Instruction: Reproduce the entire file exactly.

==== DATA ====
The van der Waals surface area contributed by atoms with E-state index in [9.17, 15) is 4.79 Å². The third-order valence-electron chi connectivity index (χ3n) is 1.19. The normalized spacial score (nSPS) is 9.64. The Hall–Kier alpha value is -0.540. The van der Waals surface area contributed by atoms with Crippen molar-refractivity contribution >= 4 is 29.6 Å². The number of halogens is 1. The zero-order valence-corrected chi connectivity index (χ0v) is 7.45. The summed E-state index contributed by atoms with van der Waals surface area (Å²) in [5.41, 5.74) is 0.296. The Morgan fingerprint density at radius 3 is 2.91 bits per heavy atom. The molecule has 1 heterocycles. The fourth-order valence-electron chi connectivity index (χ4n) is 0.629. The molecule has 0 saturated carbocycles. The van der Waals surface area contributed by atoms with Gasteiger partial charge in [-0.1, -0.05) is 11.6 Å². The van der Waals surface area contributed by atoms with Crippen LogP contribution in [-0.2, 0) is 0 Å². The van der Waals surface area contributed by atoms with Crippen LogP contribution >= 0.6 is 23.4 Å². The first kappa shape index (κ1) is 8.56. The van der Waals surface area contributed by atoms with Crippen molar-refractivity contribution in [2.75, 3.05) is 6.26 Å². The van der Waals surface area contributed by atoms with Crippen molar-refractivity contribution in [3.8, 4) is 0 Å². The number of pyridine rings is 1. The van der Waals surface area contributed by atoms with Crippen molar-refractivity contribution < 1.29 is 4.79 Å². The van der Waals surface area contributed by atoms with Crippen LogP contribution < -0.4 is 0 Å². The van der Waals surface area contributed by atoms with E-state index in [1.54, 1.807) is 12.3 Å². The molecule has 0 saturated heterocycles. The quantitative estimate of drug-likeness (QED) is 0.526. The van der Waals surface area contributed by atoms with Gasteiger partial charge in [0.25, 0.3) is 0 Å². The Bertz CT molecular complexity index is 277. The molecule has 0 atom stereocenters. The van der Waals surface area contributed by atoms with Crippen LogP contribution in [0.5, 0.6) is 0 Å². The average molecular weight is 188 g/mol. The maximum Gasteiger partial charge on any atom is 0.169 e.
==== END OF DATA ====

The van der Waals surface area contributed by atoms with E-state index in [9.17, 15) is 4.79 Å². The third-order valence-electron chi connectivity index (χ3n) is 1.19. The normalized spacial score (nSPS) is 9.64. The Hall–Kier alpha value is -0.540. The van der Waals surface area contributed by atoms with Crippen molar-refractivity contribution >= 4 is 29.6 Å². The number of halogens is 1. The zero-order valence-corrected chi connectivity index (χ0v) is 7.45. The summed E-state index contributed by atoms with van der Waals surface area (Å²) in [5.41, 5.74) is 0.296. The Morgan fingerprint density at radius 3 is 2.91 bits per heavy atom. The molecule has 1 heterocycles. The fourth-order valence-electron chi connectivity index (χ4n) is 0.629. The molecule has 0 saturated carbocycles. The van der Waals surface area contributed by atoms with Gasteiger partial charge in [-0.1, -0.05) is 11.6 Å². The van der Waals surface area contributed by atoms with Crippen LogP contribution in [-0.2, 0) is 0 Å². The van der Waals surface area contributed by atoms with Crippen LogP contribution >= 0.6 is 23.4 Å². The first kappa shape index (κ1) is 8.56. The van der Waals surface area contributed by atoms with Crippen molar-refractivity contribution in [2.75, 3.05) is 6.26 Å². The van der Waals surface area contributed by atoms with Crippen molar-refractivity contribution in [3.8, 4) is 0 Å². The number of pyridine rings is 1. The van der Waals surface area contributed by atoms with Crippen molar-refractivity contribution < 1.29 is 4.79 Å². The van der Waals surface area contributed by atoms with Crippen LogP contribution < -0.4 is 0 Å². The van der Waals surface area contributed by atoms with E-state index in [1.54, 1.807) is 12.3 Å². The molecule has 0 saturated heterocycles. The quantitative estimate of drug-likeness (QED) is 0.526. The van der Waals surface area contributed by atoms with Gasteiger partial charge in [0.25, 0.3) is 0 Å². The Bertz CT molecular complexity index is 277. The molecule has 0 atom stereocenters. The van der Waals surface area contributed by atoms with Crippen LogP contribution in [0.5, 0.6) is 0 Å². The average molecular weight is 188 g/mol. The maximum Gasteiger partial charge on any atom is 0.169 e.